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Canada's Damian Warner takes a throw in the discus throw for the decathlon during the athletics in the Olympic Stadium at the 2012 Summer Olympics, London, Thursday, Aug. 9, 2012. (Associated Press)

Canada's Damian Warner takes a throw in the discus throw for the decathlon during the athletics in the Olympic Stadium at the 2012 Summer Olympics, London, Thursday, Aug. 9, 2012.

(Associated Press)

Canada’s Damian Warner surpasses all expectations to finish fifth in Olympic decathlon Add to ...

Damian Warner came off the track to a set of beaming faces in Canada jackets, taking hugs from all around as they congratulated him on an incredible Olympic debut.

He hadn’t won a medal – finishing fifth in the gruelling two-day men’s decathlon – but that mattered little.

In setting six personal bests in the 10 events, Warner had accomplished the unthinkable: After taking up the event only two years ago, the 22-year-old from London, Ont., put up the second best point total (8,442) in Canadian history against the world’s best at Olympic Stadium.

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In that context, the smiles and hugs from his coaches were understandable, as he had entered the Games ranked 24th in the world and with very little international experience.

Expectations were modest. And he blew them – and his previous high score of 8,107 – out of the stadium.

“A star was born, so to speak,” said Les Gramantik, one of Canada’s senior national coaches, who was ecstatic with the score.

Warner was up against a few already established stars in the event, headlined by Americans Ashton Eaton and Trey Hardee, who took gold and silver by a wide margin.

The young Canadian, however, hung in there fighting for bronze right up until the final two events, where an Olympic record for a throw in the javelin portion of the decathlon from Cuba’s Leonel Suarez gave him an extra 200 points over almost everyone else.

“The dagger in the heart,” Gramantik called it afterwards.

That left Warner with an insurmountable lead to chase down heading into the 1,500 metres, a gruelling finale he managed to run in another personal best to finish just 81 points off the podium.

Had he managed to win, Warner would have been only the second Canadian to take home a medal in the decathlon. The first, Dave Steen, did so in 1988 with a score 114 points less than what Warner put up Thursday.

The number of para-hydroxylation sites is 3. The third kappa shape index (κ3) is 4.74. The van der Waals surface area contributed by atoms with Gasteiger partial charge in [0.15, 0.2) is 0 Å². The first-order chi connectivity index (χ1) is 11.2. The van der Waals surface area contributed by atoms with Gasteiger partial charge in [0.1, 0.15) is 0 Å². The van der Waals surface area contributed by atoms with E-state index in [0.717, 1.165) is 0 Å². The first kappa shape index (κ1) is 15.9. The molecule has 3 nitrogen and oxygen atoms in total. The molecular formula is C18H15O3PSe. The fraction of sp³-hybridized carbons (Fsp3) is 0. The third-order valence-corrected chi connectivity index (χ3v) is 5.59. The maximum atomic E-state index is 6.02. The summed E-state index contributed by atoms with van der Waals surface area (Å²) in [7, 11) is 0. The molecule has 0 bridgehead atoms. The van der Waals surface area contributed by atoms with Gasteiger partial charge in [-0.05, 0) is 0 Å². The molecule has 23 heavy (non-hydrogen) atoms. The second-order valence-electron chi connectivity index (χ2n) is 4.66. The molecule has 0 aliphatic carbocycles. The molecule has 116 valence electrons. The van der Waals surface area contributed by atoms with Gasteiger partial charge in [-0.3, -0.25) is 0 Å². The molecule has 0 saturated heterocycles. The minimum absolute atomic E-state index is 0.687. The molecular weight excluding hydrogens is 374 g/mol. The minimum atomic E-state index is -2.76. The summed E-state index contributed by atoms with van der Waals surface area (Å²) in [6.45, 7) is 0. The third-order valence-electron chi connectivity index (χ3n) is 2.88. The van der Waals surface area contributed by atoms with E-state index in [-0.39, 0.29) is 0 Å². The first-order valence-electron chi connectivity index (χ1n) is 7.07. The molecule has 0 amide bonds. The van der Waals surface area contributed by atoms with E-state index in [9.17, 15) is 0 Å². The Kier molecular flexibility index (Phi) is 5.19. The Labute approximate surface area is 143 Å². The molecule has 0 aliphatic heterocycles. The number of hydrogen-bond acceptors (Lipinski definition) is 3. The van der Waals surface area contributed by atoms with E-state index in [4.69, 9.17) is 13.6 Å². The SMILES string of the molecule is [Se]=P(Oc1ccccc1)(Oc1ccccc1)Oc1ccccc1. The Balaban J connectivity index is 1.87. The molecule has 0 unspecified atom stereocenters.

“It was a big goal just to make it to the Olympics,” Warner said afterward. “To come here and put together my best score ever, I couldn’t ask for anything more.”

How Warner even ended up a decathlete is a bit of a head scratcher. He grew up in a rough part of town, never watched the Olympics and was mainly just playing basketball – every position, mind you – when coaches at his high school decided to start a track team.

First he participated in the jumps (long, high and triple). Then he began to sprint. When it turned out he could do it all at a high level, their next suggestion was, “Why not try the decathlon?”

That conversation was sometime in 2008, not long after Warner had watched others limp through the event in the Canadian nationals, but it took until 2010 before he committed to the idea.

Last August, he competed in his first international decathlon at the world championships and finished 18th. Earlier this summer, he narrowly qualified for the Games with that previous personal best score.

Here in London, the bar was raised remarkably higher – beyond even his 2.05-metre high jump.

Which was another personal best, by the way.

“For me, I pick things up pretty quickly,” Warner said, in one of the bigger understatements of the day. “It just makes me want to work harder and try to master each one of the events.

“I knew that I was capable of putting up these scores.”

He may have been the only one.

This was a truly remarkable performance, perhaps the best by a Canadian who didn’t reach the podium at these Games, and it deserves more attention than it’ll ultimately get.

Decathlon, after all, is a oddball discipline in that its incredible athletes so rarely get a chance to shine, but you’ll likely be hearing a lot more from Damian Warner.

Even if it’s four years from now in Rio de Janeiro.

“Really I think I can improve on everything,” Warner said.

“Possibly two more Olympics if he wants to,” Gramantik said.

Who would bet against it?
 

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